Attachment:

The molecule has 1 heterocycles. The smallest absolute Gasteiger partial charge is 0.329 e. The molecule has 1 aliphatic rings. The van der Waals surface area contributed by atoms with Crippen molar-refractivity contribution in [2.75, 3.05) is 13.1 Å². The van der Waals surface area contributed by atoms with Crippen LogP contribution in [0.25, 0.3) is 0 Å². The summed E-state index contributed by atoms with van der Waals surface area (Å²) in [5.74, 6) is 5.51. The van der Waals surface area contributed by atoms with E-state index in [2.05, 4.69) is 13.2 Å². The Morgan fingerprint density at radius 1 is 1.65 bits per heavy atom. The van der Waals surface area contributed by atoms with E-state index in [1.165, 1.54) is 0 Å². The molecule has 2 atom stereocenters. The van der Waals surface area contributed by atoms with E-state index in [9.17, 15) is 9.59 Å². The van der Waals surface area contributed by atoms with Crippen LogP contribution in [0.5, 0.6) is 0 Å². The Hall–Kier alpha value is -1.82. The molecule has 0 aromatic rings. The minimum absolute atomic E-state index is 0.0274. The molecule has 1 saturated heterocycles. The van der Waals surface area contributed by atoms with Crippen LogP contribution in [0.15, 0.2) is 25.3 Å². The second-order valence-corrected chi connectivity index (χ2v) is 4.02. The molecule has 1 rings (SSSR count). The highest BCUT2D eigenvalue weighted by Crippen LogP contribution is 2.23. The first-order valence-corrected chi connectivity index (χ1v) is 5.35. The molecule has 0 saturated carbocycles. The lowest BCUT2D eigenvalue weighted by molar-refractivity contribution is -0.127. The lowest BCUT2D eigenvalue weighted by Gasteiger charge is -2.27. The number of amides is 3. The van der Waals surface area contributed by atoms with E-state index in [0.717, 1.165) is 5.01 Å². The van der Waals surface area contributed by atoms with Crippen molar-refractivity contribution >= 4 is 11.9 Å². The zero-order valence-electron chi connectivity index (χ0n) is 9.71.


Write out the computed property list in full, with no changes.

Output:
The molecule has 1 heterocycles. The smallest absolute Gasteiger partial charge is 0.329 e. The molecule has 1 aliphatic rings. The van der Waals surface area contributed by atoms with Crippen molar-refractivity contribution in [2.75, 3.05) is 13.1 Å². The van der Waals surface area contributed by atoms with Crippen LogP contribution in [0.25, 0.3) is 0 Å². The summed E-state index contributed by atoms with van der Waals surface area (Å²) in [5.74, 6) is 5.51. The van der Waals surface area contributed by atoms with E-state index in [2.05, 4.69) is 13.2 Å². The Morgan fingerprint density at radius 1 is 1.65 bits per heavy atom. The van der Waals surface area contributed by atoms with E-state index in [1.165, 1.54) is 0 Å². The molecule has 2 atom stereocenters. The van der Waals surface area contributed by atoms with E-state index in [9.17, 15) is 9.59 Å². The van der Waals surface area contributed by atoms with Crippen LogP contribution in [0.5, 0.6) is 0 Å². The Hall–Kier alpha value is -1.82. The molecule has 0 aromatic rings. The minimum absolute atomic E-state index is 0.0274. The molecule has 1 saturated heterocycles. The van der Waals surface area contributed by atoms with Crippen LogP contribution in [0.15, 0.2) is 25.3 Å². The second-order valence-corrected chi connectivity index (χ2v) is 4.02. The molecule has 1 rings (SSSR count). The highest BCUT2D eigenvalue weighted by Crippen LogP contribution is 2.23. The first-order valence-corrected chi connectivity index (χ1v) is 5.35. The molecule has 0 saturated carbocycles. The lowest BCUT2D eigenvalue weighted by molar-refractivity contribution is -0.127. The lowest BCUT2D eigenvalue weighted by Gasteiger charge is -2.27. The number of amides is 3. The van der Waals surface area contributed by atoms with E-state index in [0.717, 1.165) is 5.01 Å². The van der Waals surface area contributed by atoms with Crippen molar-refractivity contribution >= 4 is 11.9 Å². The zero-order valence-electron chi connectivity index (χ0n) is 9.71.